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Up to the Challenge

Up to the Challenge

On first arriving at Challenger there was not much time for stargazing. Challenger was home to legacy systems from 13 business units that had been cobbled together as a result of the merger of Challenger International and CPH

Spy? Yes, but in a constructive way.

Goh believes that there are benefits for all Australian businesses if more IT know-how is shared. Not strategic competitive know-how, but technical insight that might raise the general standard of computing in the country. "I don't think that all competition is direct; you can have co-competition," he says.

"Every time you push an Australian company to do well then you are pushing the whole Australian financial services market. IT people tend to be quite professional and know what is confidential and what they can share. In infrastructure there is no disadvantage in sharing information because there is no competitive advantage. If you didn't share then it would be a bit like trying to win a tennis game by hoping that your competitor gets injured.

"The key competitive advantage that every organization should protect is the best practice of their application sets. The key recipe for higher revenues or productivity is in the know-how and that should remain confidential. It's like KFC - everyone can buy the tools to make fried chicken but the KFC recipe is confidential," he says.

For that reason he's also chary of outsourcing. "I always feel that financial services is very special and it is a highly regulated and compliant industry. While I'm keen to reduce non-discretional spending you must have solid business knowledge and if I can retain people for more than 10 years the costs will be significantly lower."

A Single Source of Truth

He sees himself in for the long haul, and believes that with the infrastructure in place he is in a position to add real value to the organization. In fact, he is prepared to bet on it. "What I would like to do in two years is to be measured by how much value I can add. I'd like to be measured against the bottom line," he says, adding wryly that to be measured "against the share market, however, is beyond me".

He is likely alluding to Challenger's remuneration philosophy as outlined in its most recent annual report, which says that as well as offering competitive remuneration the company would link executive rewards to shareholder value, make some component of remuneration dependent on achieving specific benchmarks and establish "appropriate demanding performance hurdles in relation to variable executive remuneration" in order to attract and retain key executives.

While that portion of the annual report sings from the same hymn sheet as Goh, it waxes less lyrical about the contribution of information systems to the firm. In fact the online annual report, which was released in late August, does not mention the IT group at all, or the fact that it has won an international award for its efforts.

Despite what many might consider a slight, Goh maintains that his relations with the senior management and board are strong. "You need a track record and a vision and the ability to show how it is aligned to the business model. It's a catch-22 thing because when you get the track record and demonstrate you can deliver, well, that's when the board has more confidence in you."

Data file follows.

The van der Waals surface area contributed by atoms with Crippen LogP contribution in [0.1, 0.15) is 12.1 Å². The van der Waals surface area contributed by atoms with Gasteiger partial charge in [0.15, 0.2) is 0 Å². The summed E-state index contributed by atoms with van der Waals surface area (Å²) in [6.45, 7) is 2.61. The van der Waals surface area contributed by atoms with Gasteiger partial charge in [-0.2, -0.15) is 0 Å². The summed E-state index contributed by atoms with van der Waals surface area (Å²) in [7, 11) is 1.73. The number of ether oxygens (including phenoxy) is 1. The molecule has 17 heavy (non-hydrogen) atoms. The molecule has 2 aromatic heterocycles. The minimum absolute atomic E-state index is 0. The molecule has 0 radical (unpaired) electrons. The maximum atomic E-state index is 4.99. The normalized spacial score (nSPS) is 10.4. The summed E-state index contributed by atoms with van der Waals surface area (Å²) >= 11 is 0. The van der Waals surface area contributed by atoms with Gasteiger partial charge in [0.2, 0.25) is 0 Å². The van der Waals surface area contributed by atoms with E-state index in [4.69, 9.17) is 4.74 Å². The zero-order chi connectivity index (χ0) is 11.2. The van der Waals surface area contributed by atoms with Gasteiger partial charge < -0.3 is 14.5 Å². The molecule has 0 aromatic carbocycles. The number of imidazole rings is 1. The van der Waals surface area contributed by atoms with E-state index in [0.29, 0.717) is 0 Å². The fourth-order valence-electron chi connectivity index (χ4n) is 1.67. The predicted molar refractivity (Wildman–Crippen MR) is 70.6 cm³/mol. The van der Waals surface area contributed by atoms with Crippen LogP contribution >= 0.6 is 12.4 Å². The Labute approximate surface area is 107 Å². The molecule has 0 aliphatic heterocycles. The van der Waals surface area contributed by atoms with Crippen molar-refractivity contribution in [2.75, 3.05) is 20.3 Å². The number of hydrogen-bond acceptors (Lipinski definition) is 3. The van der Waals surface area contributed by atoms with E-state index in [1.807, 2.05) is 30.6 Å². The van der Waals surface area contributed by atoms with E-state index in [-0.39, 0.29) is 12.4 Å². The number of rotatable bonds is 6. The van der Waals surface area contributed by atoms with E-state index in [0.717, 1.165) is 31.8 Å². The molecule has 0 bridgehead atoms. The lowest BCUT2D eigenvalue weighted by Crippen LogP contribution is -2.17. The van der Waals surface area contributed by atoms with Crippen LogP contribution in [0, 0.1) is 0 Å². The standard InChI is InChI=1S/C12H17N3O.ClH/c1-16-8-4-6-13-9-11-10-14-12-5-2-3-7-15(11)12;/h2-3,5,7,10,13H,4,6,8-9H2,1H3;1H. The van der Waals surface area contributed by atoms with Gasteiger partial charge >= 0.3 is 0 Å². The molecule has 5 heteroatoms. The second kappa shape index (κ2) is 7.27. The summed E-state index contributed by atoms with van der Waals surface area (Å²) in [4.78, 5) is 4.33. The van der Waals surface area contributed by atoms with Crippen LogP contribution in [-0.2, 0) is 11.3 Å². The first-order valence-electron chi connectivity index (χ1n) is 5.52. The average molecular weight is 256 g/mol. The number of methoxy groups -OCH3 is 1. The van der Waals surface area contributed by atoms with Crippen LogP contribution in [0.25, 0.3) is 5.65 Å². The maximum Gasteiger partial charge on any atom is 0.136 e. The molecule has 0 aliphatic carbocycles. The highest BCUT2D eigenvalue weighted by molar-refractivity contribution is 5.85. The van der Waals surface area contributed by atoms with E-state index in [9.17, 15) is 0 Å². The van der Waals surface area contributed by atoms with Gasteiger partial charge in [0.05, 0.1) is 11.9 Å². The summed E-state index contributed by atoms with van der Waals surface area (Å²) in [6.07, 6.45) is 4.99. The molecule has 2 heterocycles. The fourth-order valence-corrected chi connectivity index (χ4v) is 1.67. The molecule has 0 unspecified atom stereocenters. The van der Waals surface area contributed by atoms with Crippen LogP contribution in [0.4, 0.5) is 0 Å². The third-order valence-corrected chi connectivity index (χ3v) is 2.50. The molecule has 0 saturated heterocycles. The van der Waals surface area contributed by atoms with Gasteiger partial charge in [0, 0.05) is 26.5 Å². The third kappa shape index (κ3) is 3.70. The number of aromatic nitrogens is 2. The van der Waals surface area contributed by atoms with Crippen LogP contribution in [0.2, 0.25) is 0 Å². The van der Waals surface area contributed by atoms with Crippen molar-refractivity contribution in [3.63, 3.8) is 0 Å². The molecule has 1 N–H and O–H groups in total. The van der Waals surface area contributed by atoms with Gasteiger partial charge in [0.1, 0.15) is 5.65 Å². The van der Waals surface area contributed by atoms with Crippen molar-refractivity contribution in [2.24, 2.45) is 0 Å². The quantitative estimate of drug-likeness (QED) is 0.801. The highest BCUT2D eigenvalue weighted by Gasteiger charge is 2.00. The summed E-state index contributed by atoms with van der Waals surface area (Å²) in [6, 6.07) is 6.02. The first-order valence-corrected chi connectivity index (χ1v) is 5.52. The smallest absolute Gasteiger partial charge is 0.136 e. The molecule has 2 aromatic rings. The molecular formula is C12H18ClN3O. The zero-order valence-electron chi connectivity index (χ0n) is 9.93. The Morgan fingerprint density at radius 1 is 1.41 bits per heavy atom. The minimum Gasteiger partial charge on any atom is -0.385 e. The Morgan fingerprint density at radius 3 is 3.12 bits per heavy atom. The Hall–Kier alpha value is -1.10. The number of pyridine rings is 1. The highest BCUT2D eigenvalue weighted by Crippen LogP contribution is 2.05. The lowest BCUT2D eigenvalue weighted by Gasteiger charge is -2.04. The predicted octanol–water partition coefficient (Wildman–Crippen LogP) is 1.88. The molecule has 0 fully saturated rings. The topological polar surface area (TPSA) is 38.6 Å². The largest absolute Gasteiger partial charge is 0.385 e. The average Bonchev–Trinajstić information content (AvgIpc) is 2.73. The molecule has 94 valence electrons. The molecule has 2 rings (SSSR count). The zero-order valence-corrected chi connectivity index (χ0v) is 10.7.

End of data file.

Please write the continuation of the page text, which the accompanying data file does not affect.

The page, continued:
He has also had to ensure that the business managers of the three independent units understand and accept his intention to provide a whole-of-business information system that integrates at the very top levels in order to provide improved management information to Challenger's senior team. Although he has already delivered IT savings, now he wants to generate IT-led revenue improvements and productivity hikes. To do that he needs to work with all three groups and get their buy-in.

"Infrastructure and compliance, yes you need that. But the value comes from business processes to drive revenues and increase productivity," Goh says. "You need strength in your distribution systems to drive revenues and then you need to drive that distribution at a lower cost to ramp up your productivity and profit. You also need to have a strong capability in administration, which can be a core competence if it makes you more accurate, more compliant. Then you need to manage the assets and the risks by providing information to hopefully help managers make better decisions.

"It will take the next two years to achieve accurate management information systems. If we can link all the information systems into the network, which is the aim of the application portfolio, then there will be a cross-selling capability."

Goh knows this will not be easy. "We have different business sponsors of each project. It's not always easy to get different business CEOs to talk around the table. But you have to, because it's like trying to build a ring-road - how can you build it if you don't finish the M2 or the M3?

"I did have the discussion that we will be the group IT if you, [the business units] CEOs, function as a group. Without that thinking then you may as well decentralize to the individual businesses." So far CEO Tilley seems to be listening and giving Goh the opportunity to create that whole-of-business management information system.

How long will it take this master builder to complete his ring-road? "Two years to achieve the full synergy," Goh says. Ultimately he believes that what he and his team will deliver is "a single source of truth of our customer and a single source of truth of our management and business information.

"It should deliver real shareholder return in a very direct sense," Goh says.

And as any CIO knows, when it comes to delivering IT value there is no better measure.

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